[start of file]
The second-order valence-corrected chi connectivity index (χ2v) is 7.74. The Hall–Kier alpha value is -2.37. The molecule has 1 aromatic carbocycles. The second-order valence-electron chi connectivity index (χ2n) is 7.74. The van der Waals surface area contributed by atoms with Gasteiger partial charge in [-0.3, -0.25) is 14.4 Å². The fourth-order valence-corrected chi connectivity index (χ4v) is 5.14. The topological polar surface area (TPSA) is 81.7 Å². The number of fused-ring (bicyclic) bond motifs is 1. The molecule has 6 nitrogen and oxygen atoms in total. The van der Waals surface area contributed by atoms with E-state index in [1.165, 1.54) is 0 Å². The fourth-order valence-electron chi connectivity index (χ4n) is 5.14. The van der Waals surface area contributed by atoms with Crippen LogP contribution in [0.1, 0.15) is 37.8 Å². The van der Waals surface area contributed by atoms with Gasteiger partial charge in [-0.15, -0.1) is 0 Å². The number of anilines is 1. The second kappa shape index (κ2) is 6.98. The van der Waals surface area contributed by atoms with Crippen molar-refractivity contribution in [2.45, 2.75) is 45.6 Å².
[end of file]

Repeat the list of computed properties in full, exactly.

The second-order valence-corrected chi connectivity index (χ2v) is 7.74. The Hall–Kier alpha value is -2.37. The molecule has 1 aromatic carbocycles. The second-order valence-electron chi connectivity index (χ2n) is 7.74. The van der Waals surface area contributed by atoms with Gasteiger partial charge in [-0.3, -0.25) is 14.4 Å². The fourth-order valence-corrected chi connectivity index (χ4v) is 5.14. The topological polar surface area (TPSA) is 81.7 Å². The number of fused-ring (bicyclic) bond motifs is 1. The molecule has 6 nitrogen and oxygen atoms in total. The van der Waals surface area contributed by atoms with E-state index in [1.165, 1.54) is 0 Å². The fourth-order valence-electron chi connectivity index (χ4n) is 5.14. The van der Waals surface area contributed by atoms with Crippen LogP contribution in [0.1, 0.15) is 37.8 Å². The van der Waals surface area contributed by atoms with Gasteiger partial charge in [-0.15, -0.1) is 0 Å². The number of anilines is 1. The second kappa shape index (κ2) is 6.98. The van der Waals surface area contributed by atoms with Crippen molar-refractivity contribution in [2.45, 2.75) is 45.6 Å².